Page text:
The funkiest fact about Lipps is its origins: The group includes only one main mouth, no band at all, and the town is Minneapolis. Vocalist Cynthia Johnson, 24, was a police department secretary and weekend performer when she heard that another local musician, Steve Greenberg, 29, was auditioning singers. After picking Johnson for her full-throated vocals last year, Greenberg laid down five instrument tracks himself, added others, then took the shrewd mix to Casablanca Records executive Bruce Bird. "Bird called everyone in, from the secretaries to the vice-presidents," remembers Greenberg, "and they were all packed into this little office, dancing around. I'm in a corner, sweat pouring off my body, thinking this is what I've waited all my life for."
The son of a wealthy Minneapolis businessman who died in a 1971 car crash, Greenberg had long fought off pressure to join his brother in the family storage business. His mother, Leonora, though, was once a champion banjo player and used to jam with his band in high school. For eight years he played in local groups before putting together a mobile disco operation and then a production company that failed after a year. With Lipps' breakthrough, however, he has now hired his former wife, Joyce Lapinsky, to help in the office and has traded up from his pad in a singles complex to a new three-bedroom house.
Cynthia is house-hunting even more urgently. She and her husband, contractor Ted Morgan, 23, are expecting their first child next month. Cynthia started singing in the Mount Olivet Baptist Church choir (and still solos at weddings and funerals) and took up the saxophone when her fourth-grade teacher ran out of "girls' instruments." Her divorced mother, a 3M chemist, was horrified. Yet Cynthia's sax skills helped her become Miss Black Minnesota U.S.A. in 1976 and got her seven years of weekend work with a local group, Flyt-Tyme, before she met Greenberg.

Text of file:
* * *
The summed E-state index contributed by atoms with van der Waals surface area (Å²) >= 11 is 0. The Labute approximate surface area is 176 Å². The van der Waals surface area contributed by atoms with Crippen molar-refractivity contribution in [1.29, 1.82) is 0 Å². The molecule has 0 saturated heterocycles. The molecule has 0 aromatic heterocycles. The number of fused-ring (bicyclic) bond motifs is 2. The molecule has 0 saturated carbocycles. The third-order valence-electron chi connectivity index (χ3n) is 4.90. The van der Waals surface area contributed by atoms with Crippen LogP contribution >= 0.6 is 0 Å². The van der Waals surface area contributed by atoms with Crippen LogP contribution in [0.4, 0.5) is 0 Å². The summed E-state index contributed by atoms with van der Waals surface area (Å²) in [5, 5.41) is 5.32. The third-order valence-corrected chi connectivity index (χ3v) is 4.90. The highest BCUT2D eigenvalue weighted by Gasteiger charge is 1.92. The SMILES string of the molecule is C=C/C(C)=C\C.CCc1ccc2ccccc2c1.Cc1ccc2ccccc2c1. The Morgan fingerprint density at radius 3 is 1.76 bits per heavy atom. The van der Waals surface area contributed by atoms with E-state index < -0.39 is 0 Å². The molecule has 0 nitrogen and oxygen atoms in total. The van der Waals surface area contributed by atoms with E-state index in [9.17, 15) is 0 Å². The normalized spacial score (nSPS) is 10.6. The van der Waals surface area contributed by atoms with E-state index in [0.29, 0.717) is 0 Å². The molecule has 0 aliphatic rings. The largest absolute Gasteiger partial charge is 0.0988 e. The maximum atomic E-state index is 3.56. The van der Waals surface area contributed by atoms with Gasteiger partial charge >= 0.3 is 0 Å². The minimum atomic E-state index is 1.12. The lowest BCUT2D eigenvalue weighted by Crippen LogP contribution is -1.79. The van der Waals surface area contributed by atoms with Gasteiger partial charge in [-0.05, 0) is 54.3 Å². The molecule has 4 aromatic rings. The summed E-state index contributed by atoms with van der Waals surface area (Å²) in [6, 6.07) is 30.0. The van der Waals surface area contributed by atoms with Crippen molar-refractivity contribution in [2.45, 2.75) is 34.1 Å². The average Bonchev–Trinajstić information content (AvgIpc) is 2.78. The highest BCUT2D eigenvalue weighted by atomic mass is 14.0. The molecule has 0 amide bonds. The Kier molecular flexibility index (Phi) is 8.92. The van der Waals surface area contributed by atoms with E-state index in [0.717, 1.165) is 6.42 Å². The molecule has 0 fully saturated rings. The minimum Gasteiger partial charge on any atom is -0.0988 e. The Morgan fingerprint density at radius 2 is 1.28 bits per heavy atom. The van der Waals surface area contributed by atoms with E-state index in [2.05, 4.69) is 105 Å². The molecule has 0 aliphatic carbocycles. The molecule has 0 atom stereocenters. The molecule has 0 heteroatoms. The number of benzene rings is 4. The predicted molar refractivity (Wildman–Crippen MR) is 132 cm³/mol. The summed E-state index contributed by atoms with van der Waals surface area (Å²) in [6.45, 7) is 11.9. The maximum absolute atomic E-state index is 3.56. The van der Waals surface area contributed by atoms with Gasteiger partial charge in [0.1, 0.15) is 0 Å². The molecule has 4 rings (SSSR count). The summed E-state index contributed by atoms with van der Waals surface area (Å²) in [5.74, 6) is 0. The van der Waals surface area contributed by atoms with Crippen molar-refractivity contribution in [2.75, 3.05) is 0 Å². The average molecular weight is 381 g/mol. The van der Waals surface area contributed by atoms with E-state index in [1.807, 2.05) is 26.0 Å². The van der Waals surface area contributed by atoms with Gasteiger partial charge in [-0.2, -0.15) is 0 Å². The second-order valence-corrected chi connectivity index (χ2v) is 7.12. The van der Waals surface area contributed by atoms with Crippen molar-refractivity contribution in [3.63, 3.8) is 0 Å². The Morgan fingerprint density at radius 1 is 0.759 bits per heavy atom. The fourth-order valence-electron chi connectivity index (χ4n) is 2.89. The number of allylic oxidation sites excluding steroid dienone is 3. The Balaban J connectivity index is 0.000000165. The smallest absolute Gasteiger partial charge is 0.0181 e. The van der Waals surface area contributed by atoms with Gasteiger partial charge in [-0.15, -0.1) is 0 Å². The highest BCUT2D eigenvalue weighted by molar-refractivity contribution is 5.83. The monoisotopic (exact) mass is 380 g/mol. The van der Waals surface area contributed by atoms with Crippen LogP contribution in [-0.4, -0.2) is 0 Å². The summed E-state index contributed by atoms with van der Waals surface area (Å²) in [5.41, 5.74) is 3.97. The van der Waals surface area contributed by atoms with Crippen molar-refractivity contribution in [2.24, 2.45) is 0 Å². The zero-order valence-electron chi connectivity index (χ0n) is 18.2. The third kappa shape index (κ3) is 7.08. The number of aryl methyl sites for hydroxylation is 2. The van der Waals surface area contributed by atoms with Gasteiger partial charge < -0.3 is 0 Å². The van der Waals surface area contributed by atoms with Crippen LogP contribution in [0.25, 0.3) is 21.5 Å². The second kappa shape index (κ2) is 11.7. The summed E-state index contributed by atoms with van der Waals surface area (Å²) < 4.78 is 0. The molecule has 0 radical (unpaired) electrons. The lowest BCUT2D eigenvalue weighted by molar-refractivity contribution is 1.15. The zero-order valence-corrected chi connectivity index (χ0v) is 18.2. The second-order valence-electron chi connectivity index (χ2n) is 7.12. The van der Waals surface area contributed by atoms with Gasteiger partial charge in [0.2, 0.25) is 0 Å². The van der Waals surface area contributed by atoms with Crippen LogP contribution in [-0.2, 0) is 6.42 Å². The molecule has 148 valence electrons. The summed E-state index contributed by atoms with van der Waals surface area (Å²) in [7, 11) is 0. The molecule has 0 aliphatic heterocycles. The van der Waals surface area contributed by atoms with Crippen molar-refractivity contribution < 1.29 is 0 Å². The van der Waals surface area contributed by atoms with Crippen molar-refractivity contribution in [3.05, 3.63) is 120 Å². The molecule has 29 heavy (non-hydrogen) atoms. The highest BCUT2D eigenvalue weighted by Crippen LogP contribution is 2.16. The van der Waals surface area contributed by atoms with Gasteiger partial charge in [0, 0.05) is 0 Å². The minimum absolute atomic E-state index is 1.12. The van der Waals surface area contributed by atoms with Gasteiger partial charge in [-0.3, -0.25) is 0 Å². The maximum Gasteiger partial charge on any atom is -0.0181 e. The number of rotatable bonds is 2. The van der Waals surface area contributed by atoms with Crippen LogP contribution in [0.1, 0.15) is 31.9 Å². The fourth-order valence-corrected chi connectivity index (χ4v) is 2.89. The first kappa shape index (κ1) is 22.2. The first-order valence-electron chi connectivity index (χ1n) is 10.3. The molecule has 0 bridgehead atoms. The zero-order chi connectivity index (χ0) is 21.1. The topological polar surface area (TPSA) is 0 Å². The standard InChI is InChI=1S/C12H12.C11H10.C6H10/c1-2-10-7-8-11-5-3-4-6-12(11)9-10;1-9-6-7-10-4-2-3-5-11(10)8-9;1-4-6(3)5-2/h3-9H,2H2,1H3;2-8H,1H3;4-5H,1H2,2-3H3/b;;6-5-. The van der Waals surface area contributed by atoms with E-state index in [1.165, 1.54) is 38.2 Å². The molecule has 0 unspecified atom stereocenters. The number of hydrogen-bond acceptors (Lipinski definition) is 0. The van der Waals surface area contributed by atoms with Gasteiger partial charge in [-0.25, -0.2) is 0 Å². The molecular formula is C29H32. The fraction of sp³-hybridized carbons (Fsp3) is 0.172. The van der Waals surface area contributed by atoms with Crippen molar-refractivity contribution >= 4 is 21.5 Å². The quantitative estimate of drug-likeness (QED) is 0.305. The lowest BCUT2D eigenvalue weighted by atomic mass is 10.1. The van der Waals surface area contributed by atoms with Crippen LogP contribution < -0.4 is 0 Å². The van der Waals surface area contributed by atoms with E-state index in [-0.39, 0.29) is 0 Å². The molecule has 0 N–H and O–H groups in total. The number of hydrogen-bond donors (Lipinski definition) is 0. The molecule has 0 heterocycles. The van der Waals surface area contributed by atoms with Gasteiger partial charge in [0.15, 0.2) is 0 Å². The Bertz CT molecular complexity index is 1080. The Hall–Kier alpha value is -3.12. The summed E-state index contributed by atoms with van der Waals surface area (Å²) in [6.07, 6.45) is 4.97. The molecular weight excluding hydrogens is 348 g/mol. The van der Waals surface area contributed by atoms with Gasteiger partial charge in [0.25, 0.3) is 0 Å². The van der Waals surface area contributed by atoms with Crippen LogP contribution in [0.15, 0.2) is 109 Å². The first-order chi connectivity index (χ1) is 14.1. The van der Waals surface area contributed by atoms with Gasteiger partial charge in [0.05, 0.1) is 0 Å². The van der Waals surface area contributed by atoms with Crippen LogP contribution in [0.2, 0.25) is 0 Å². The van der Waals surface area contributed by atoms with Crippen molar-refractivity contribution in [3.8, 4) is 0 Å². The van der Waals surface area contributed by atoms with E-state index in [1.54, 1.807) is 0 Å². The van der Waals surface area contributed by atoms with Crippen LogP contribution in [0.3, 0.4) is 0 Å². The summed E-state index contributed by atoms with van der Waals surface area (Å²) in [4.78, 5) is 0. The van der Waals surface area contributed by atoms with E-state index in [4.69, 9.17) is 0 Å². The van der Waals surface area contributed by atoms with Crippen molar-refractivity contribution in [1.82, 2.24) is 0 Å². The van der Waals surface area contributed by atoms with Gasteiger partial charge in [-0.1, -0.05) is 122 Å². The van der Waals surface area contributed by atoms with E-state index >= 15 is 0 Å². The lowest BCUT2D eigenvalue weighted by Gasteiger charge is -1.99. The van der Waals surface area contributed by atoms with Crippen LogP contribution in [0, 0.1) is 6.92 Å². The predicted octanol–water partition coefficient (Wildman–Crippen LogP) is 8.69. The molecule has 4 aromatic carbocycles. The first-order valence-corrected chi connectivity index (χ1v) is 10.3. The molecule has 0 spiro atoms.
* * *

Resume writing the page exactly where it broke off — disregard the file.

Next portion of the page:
The two still haven't agreed upon the final details of their contract ("It'll get right," assures Cynthia), but the Lipps Inc.-ers are already cutting a new LP, tentatively titled Pucker Up, for September release. Greenberg is also putting together a six-member band to duplicate his studio sound for a tour this fall. "I used to drive by the studio all the time and think, 'Oh, if I could just get in there for five minutes,' " he sighs. "Now I think, 'Oh, if I could just get out of here.' "
Neither Greenberg nor Johnson, however, is ready to leave homey Minneapolis. "I'm glad I live in Minnesota," says Cynthia. "Nobody knows me. I can walk to the store. I need this time to get my head together." And Steven? "I'm just sitting here in the Midwest writing music," he says. "Funk is a rhythm I hear."
It sounds like a Kiss knockoff or maybe a Suzy Chaffee music act, but Lipps Inc. doesn't depend on its coy name (lip synch, get it?) for recognition. Indeed, despite its corporate tag, the Fortune 500 is about the only chart Lipps hasn't conquered since its single, Funkytown, became the year's most hard-to-avoid hit. Thanks to a danceable double dose of thumping drums and high-pitched vocals, Funkytown topped not only the disco but the pop and soul listings as well. The song also pumped Lipps' first album, Mouth to Mouth, past platinum. And worse, some critics might say, it provided temporary resuscitation to fast-disappearing disco.